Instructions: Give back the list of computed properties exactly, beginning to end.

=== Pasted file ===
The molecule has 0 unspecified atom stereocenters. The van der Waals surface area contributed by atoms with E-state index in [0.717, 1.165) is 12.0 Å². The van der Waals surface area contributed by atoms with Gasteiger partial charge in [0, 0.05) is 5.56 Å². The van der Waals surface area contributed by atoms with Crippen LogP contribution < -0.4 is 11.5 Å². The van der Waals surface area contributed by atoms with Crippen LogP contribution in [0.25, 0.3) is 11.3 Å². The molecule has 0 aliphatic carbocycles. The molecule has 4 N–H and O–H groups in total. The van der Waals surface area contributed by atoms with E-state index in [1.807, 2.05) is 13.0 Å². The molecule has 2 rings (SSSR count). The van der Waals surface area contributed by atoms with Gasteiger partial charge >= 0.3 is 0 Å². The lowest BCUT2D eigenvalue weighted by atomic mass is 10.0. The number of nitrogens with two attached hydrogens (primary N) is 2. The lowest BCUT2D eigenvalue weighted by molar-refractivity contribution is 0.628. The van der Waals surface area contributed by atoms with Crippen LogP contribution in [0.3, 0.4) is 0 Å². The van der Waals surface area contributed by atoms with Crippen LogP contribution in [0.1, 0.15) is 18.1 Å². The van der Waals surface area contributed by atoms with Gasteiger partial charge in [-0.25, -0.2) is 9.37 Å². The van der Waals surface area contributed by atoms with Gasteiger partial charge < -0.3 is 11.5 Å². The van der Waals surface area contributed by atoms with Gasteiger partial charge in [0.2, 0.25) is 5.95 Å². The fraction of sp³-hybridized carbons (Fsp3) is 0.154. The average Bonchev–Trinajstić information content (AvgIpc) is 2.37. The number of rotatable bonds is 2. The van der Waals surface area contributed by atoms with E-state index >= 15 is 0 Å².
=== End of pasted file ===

The molecule has 0 unspecified atom stereocenters. The van der Waals surface area contributed by atoms with E-state index in [0.717, 1.165) is 12.0 Å². The van der Waals surface area contributed by atoms with Gasteiger partial charge in [0, 0.05) is 5.56 Å². The van der Waals surface area contributed by atoms with Crippen LogP contribution < -0.4 is 11.5 Å². The van der Waals surface area contributed by atoms with Crippen LogP contribution in [0.25, 0.3) is 11.3 Å². The molecule has 0 aliphatic carbocycles. The molecule has 4 N–H and O–H groups in total. The van der Waals surface area contributed by atoms with E-state index in [1.807, 2.05) is 13.0 Å². The molecule has 2 rings (SSSR count). The van der Waals surface area contributed by atoms with Gasteiger partial charge >= 0.3 is 0 Å². The lowest BCUT2D eigenvalue weighted by atomic mass is 10.0. The number of nitrogens with two attached hydrogens (primary N) is 2. The lowest BCUT2D eigenvalue weighted by molar-refractivity contribution is 0.628. The van der Waals surface area contributed by atoms with Crippen LogP contribution in [0.3, 0.4) is 0 Å². The van der Waals surface area contributed by atoms with Crippen LogP contribution in [0.1, 0.15) is 18.1 Å². The van der Waals surface area contributed by atoms with Gasteiger partial charge in [-0.25, -0.2) is 9.37 Å². The van der Waals surface area contributed by atoms with Gasteiger partial charge < -0.3 is 11.5 Å². The van der Waals surface area contributed by atoms with Gasteiger partial charge in [0.2, 0.25) is 5.95 Å². The fraction of sp³-hybridized carbons (Fsp3) is 0.154. The average Bonchev–Trinajstić information content (AvgIpc) is 2.37. The number of rotatable bonds is 2. The van der Waals surface area contributed by atoms with E-state index >= 15 is 0 Å².